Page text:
Bourbon and the Mothers
by Sheila Swerling-Puritt
And now a tribute to Mother's Day, the other great occasion on which
civilized folk turn to the genteel pleasure of the mint
julep. The first great occasion, also this month, is the Kentucky
My friend Pete, who knows everything there is to know about Bourbon,
says Kentucky is the home of beautiful horses and fast women!
This year, Louisville's Churchill Downs celebrates its 130th anniversary
running of the Derby. More than 150,000 devotees will turn out on the
first Saturday in May to witness one of the world's most historic horse
races. Millions of others throw Derby parties at home. Obligatory
is the Bourbon-based mint julep.
The mint julep? Yes, and traditionally from a silver cup: After every
Kentucky Derby, the winning owner toasts his horse with a julep from a
sterling silver cup. The winner's name and the year of the win are engraved
on the cup and it is added to the permanent collection of the Churchill
Like the Derby, Bourbon has a wide and varied history. In a way, it's
the history of the United States, its cast of characters encompassing
the country's founding fathers, presidents, saints, sinners, tycoons,
temptresses, heroes, villains, patricians and even the occasional preacher.
Intriguingly, Bourbon the American whiskey and unquestionably
one of the world's great whiskies, bowing to neither Scotch nor Irish
started life as an act of defiance, a revolt against the Molasses
Act of 1733 that rendered rum consumption "ruinously expensive"
to the colonists. Corn was abundant and cheap, and corn liquor evolved
Bourbon's incomparable taste of caramel and vanilla springs from the
use of charred new American oak barrels during the ageing process. One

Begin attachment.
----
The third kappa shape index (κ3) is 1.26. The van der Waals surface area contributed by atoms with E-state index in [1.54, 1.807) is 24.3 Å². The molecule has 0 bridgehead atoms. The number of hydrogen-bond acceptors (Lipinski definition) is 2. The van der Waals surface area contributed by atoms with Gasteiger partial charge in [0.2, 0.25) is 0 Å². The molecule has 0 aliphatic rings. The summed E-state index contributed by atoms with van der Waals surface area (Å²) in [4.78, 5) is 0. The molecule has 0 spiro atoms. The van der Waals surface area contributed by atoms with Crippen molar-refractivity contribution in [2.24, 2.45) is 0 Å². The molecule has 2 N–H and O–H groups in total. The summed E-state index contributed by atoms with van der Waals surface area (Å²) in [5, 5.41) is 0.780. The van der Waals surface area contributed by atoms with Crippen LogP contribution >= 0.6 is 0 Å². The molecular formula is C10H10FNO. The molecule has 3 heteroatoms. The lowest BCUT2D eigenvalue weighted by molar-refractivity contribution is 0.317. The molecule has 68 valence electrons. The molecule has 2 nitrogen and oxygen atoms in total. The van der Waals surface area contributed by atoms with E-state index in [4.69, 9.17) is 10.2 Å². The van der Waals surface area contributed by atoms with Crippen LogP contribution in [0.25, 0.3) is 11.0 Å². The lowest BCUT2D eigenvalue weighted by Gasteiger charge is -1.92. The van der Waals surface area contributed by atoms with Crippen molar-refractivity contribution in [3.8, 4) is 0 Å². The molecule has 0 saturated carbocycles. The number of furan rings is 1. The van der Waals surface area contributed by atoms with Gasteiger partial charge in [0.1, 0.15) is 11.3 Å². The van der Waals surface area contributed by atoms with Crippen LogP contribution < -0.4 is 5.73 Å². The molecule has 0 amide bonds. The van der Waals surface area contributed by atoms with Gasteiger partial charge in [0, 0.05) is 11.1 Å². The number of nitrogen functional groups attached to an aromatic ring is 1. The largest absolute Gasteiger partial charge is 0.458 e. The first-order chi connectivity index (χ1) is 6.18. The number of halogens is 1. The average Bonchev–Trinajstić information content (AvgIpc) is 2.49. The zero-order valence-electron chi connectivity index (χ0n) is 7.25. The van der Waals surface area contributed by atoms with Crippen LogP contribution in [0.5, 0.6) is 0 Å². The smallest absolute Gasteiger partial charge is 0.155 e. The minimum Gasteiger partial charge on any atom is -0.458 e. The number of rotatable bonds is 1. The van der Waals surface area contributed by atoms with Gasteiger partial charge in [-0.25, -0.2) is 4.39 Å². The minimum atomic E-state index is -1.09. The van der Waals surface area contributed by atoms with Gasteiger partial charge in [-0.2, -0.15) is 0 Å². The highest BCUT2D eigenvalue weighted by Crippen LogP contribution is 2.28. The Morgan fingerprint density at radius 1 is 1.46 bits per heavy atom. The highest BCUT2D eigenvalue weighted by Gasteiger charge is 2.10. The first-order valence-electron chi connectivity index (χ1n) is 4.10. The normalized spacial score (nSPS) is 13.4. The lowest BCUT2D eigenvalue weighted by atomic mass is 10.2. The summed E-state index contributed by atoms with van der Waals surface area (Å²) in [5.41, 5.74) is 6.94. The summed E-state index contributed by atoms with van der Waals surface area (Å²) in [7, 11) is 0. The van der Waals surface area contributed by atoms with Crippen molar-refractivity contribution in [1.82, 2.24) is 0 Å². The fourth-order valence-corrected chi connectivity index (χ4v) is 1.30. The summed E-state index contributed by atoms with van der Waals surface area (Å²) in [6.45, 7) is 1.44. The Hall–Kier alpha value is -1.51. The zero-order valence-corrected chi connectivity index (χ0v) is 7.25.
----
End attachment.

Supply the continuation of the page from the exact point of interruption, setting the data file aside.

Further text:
of the whiskey's proudest achievements has been the creation of popular
ultra-premium Bourbons. A fine example is Knob Creek Bourbon (Small Batch
Bourbon), aged for nine years in charred American white oak barrels. It
proffers a powerfully sweet nose hinting at rich grain and dark berry
flavors. It's fruity and well-balanced, with some oak-vanilla notes and
a touch of caramelized sugar. The finish is long and surprisingly spicy.
Now, in this space, from our side of the border, I'd like to offer a
toast to Frederick Booker Noe II, Master Distiller emeritus of Jim Beam
Brands Co. and grandson of the legendary Jim Beam. "Booker"
died in February of this year at his home in Bardstown, Kentucky. The
sixth generation Beam involved in the making of Jim Beam Bourbon, he was
74 years old.
So here's to Booker. And here's to Mom. And here's to my introduction
to a delicious mint julep recipe by a wonderful Kentucky gentleman, Ova
Haney, the late Master Distiller of Four Roses Distillery. I can only
hope that up there somewhere, Booker is a-settin' in his rocking chair,
nodding to Ova's tall fish tales, and the two o' them are sipping juleps
in frosty sterling cups, their Bourbon rich and mouth-filling, the mint
pungent and refreshing, the color of Heaven morphing into a purple-streaked
Ova Haney's Mint Julep
Syrup (may be made a week in advance and kept covered and refrigerated
- Fill a 4 quart pot with fresh mint leaves
- Add 2 quarts of water. Bring to a boil.
- Slowly add 1 lb. confectioner's (icing) sugar.
- Reduce heat and simmer until liquid is reduced to ½ pint (200
- Remove from heat. Squeeze the mint leaves into the remaining liquid
- Filter the mint flavoured simple syrup through a cheesecloth or fine
- Add 1 tsp. of mint-flavoured syrup to your silver julep cup or tall
- Insert a straw.
- Fill the cup up with finely crushed ice, tightly packed.
- Add 2½ oz Knob Creek Kentucky Straight Bourbon (or Four Roses
- Let stand a moment and repack with crushed ice.
- Dust the top of the ice with a little powdered sugar.
- Garnish with a sprig of fresh mint.
For more information, you can contact Sheila at email@example.com.